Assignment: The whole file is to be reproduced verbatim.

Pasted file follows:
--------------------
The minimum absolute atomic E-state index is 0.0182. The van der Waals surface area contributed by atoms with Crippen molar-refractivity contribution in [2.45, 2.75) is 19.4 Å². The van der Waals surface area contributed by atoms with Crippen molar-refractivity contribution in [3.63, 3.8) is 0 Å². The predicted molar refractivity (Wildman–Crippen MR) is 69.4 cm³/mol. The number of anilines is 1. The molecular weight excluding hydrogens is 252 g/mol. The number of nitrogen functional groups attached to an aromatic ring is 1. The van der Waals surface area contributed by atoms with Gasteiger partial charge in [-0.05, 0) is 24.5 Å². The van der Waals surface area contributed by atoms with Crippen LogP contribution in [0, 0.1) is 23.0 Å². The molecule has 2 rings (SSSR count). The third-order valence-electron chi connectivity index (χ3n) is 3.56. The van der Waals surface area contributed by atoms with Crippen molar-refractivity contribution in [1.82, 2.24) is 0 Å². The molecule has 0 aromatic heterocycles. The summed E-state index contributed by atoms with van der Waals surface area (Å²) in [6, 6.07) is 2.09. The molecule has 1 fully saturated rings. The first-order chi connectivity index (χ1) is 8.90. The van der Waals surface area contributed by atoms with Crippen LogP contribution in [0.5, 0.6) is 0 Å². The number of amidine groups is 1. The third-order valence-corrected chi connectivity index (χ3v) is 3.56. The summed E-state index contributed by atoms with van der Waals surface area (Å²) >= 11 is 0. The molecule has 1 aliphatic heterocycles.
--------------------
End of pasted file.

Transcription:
The minimum absolute atomic E-state index is 0.0182. The van der Waals surface area contributed by atoms with Crippen molar-refractivity contribution in [2.45, 2.75) is 19.4 Å². The van der Waals surface area contributed by atoms with Crippen molar-refractivity contribution in [3.63, 3.8) is 0 Å². The predicted molar refractivity (Wildman–Crippen MR) is 69.4 cm³/mol. The number of anilines is 1. The molecular weight excluding hydrogens is 252 g/mol. The number of nitrogen functional groups attached to an aromatic ring is 1. The van der Waals surface area contributed by atoms with Gasteiger partial charge in [-0.05, 0) is 24.5 Å². The van der Waals surface area contributed by atoms with Crippen LogP contribution in [0, 0.1) is 23.0 Å². The molecule has 2 rings (SSSR count). The third-order valence-electron chi connectivity index (χ3n) is 3.56. The van der Waals surface area contributed by atoms with Crippen molar-refractivity contribution in [1.82, 2.24) is 0 Å². The molecule has 0 aromatic heterocycles. The summed E-state index contributed by atoms with van der Waals surface area (Å²) in [6, 6.07) is 2.09. The molecule has 1 fully saturated rings. The first-order chi connectivity index (χ1) is 8.90. The van der Waals surface area contributed by atoms with Crippen LogP contribution in [0.5, 0.6) is 0 Å². The number of amidine groups is 1. The third-order valence-corrected chi connectivity index (χ3v) is 3.56. The summed E-state index contributed by atoms with van der Waals surface area (Å²) >= 11 is 0. The molecule has 1 aliphatic heterocycles.